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[This story contains spoilers for the Universal thriller Glass.]
The following is a conversation about Glass — the new M. Night Shyamalan superhero film — conducted by The Hollywood Reporter contributors Simon Abrams and Steven Boone. This conversation doesn’t feature much discussion of the plot, mostly because you probably already know the basic setup (which is all you really need). But still: Glass — a sequel to both Shyamalan’s Split and Unbreakable — pits Bruce Willis’ soft-spoken super-security guard against Samuel L. Jackson’s diabolical, wheelchair-bound arch-nemesis and their new frenemy, James McAvoy’s split-personality-having super-freak. If you need more plot than that — or would rather not read a piece that is mostly positive about Glass — then please think long and hard before reading on.
Simon Abrams (AKA: Son of Hudson Hawk): Glass is the most spectacular recent example of a semi-renowned filmmaker biting the hand that keeps feeding him. At least, it’s the most spectacular example since last year’s The House That Jack Built, a quasi-Dante-esque A) horror-comedy (about a self-destructive serial killer); B) passion play (about a self-critical agnostic); and C) auto-critique (about a self-loathing artist) that invites viewers deep inside the navel of its provocative (ugh) creator, Danish filmmaker Lars von Trier. I could rewrite that same exact sentence about Glass without replacing too many words, except maybe to change a proper noun here and an adjective there.
I think it’s important to introduce Glass as a work of self-mythologizing pop art. Because for many viewers, the personal aspects of this film will either make or break it. Glass is, as I joked with you earlier, the Shyamalan Rubicon. It’s a movie that could only be made now. It was also always destined to be hated by (many) fans and critics. I think Shyamalan knows that. I also think he knows that, with two successes just under his belt with The Visit and Split, now is the best time to shoot the works. And how: Glass features some of the most conceptually nutty ideas and technically accomplished execution in any Shyamalan movie. Glass is not a film I can recommend, but it is one that I cherish since — for good reasons and rotten ones — we won’t ever see another (Shyamalan-directed) movie like it.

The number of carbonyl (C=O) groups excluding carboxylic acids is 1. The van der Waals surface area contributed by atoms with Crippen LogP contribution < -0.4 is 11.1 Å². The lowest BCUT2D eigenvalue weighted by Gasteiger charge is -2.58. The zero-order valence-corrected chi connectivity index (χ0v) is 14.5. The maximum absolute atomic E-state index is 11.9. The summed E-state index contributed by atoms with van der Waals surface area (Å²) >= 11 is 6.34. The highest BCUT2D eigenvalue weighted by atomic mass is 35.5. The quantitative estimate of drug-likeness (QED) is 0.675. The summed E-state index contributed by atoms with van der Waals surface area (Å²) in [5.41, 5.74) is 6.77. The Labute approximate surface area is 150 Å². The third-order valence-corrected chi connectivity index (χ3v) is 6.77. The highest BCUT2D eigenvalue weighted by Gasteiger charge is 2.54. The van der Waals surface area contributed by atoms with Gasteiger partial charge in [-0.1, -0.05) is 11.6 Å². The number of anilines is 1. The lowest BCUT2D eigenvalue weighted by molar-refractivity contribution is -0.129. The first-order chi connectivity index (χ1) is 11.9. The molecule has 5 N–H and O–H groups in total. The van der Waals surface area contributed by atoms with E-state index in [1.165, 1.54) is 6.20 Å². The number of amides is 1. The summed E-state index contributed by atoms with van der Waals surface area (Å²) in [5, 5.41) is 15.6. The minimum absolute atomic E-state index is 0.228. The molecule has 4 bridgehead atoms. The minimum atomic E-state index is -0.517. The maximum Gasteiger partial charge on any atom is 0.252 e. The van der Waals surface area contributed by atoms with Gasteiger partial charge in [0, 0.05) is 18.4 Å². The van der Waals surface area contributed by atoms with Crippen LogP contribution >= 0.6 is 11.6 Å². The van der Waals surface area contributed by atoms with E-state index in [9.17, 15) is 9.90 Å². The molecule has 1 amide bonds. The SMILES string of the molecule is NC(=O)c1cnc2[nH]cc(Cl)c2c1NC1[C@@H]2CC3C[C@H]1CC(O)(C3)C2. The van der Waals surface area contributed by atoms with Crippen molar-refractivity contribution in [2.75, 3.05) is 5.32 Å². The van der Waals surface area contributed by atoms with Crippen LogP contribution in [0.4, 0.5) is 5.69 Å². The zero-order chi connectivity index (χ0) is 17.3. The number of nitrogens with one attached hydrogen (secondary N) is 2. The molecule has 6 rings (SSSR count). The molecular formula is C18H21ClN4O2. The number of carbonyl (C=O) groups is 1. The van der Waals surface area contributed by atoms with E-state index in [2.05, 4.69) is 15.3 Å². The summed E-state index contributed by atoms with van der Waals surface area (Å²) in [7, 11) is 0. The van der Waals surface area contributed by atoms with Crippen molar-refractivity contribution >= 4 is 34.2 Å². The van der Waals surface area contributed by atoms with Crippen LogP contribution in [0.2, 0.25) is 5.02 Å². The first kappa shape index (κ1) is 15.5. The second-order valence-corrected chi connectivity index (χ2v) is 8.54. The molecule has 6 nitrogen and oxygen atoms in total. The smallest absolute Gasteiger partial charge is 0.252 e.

Let me back up a moment: Glass really was doomed from the start, even if it also really had to be made now-ish. Sure, Shyamalan may have been planning a trilogy of wonky superhero films since 2000. But I don’t think that he could have made Glass in this way without the successes of The Visit and Split, both of which were critical and financial hits. I believe that Shyamalan found a great collaborator in producer Jason Blum, who previously worked with Shyamalan on both The Visit and Split. Blum is also arguably a terrible collaborator for Shyamalan, since Blum helped Shyamalan to do exactly what he wanted to do, only now with greater technical facility and emotional conviction. Glass is a movie by and about working through some stuff, namely the sort of personal traumas and self-doubts that can cripple you and lead you to want to stay at home and never believe in yourself ever again. I imagine that Glass is, in its current form, the best version of this film that we will ever see (until the director’s cut hits Blu-ray, gimme gimme gimme).
Still, Glass is going to piss off a lot of viewers. I disagree with this review by Uproxx‘s Mike Ryan, but I understand where he’s coming from when he calls Glass “one of the biggest personal disappointments I’ve ever experienced in a theater.” I’ve been there with other filmmakers that I love, so I get the kind of crushing regret and anxiety that Ryan works through in his piece. I also find it striking that many of the qualities that he disliked about Glass are aspects that I either didn’t care about, or interpreted in another way. That’s the strength and curse of a pic that’s as brazen and alienating as Glass: It’s a Rorschach test for viewers, and many will, I think, agree with Ryan when he writes that “Glass is a statement movie about superhero movie culture today.”
Ryan’s not wrong, but I think that Glass is a film that’s much more about how Shyamalan feels, as a fan and artist, after he saw Unbreakable fail to get the love and attention he thinks it deserved (I like Unbreakable, too). Nineteen years have passed: What do superhero movies — and cinematic power fantasies in general — look like to Shyamalan now, after several financial flops, numerous critical dings and innumerable fan backlashes (remember those guys who wanted to pay for Shyamalan to go back to film school? I bet he does!)?